Kim and colleagues (2012) examined the association between weekend catch-up sleep and overweight status among 936 school children between (aged10 to 11 years). It was found that increased catch-up sleep during the week-end, is associated with a decreased likelihood of being overweight among children. There was also an interaction between sleep duration during the school week, and week-end catch up sleep, in relation to childhood overweight, whereby the effect of weekend catch up sleep on overweight was stronger for those that slept less during the school week.
Perfect, M., Priti, P., Patel, G., Scott, R. E., Wheeler, M. D., Patel, C., Griffin, K., Sorensen, S. T., Goodwin, J. L., Quan, S. F. (2012). Sleep, glucose, and daytime functioning in youth with type 1 diabetes. Sleep, 35, 81-88.
The study was carried out to examine the relationships between objective and subjective sleep parameters and glucose regulation among youth with Type 1 diabetes. Participants with a Total AHI of greater than or equal to 1.5 had higher glucose levels. Moreover, children’s sleepiness and poor sleep habits were associated with depressive mood, as well as poorer academic outcomes, and quality of life. Associations between reduced slow wave sleep and higher glucose levels (hemoglobin A1C), poorer quality of life, and sleepiness were also noted. Furthermore, more time spent in stage N2 sleep was related to higher glucose levels, poorer sleep quality and sleepiness, as well as poorer emotional and behavioural and academic outcomes. The authors recommend that sleep be routinely assessed as a component of Type 1 diabetes management among youth.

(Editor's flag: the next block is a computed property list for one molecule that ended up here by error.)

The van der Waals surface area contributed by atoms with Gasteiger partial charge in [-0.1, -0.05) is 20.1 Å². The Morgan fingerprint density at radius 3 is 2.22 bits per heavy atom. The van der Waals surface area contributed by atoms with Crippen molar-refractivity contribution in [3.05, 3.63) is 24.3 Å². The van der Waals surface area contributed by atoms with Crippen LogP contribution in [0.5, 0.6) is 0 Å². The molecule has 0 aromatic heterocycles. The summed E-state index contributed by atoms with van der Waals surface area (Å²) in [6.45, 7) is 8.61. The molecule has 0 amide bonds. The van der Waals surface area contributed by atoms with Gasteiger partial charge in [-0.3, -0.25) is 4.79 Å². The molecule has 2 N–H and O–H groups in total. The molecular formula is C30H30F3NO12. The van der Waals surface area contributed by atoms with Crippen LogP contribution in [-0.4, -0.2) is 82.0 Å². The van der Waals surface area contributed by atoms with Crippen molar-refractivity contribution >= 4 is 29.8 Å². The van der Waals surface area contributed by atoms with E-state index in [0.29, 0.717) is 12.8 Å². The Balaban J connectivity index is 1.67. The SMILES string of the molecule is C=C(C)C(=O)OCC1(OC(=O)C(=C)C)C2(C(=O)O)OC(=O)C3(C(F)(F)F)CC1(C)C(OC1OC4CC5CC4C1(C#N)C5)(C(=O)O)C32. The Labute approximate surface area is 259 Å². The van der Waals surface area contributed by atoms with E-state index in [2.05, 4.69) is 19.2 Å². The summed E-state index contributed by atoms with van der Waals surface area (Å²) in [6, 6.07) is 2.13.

dditional research has recently demonstrated the psychometric properties of several childhood measures of sleep and daytime sleepiness.
Meltzer, L. J., Biggs, S. Reynolds, A., Avis, K. T., McLaughlin-Crabtree, V., Bevans, K. B. (2012). The Children’s Report of Sleep Patterns – Sleepiness Scale: A self-report measure for school-aged children. Sleep Medicine, 13, 385–389.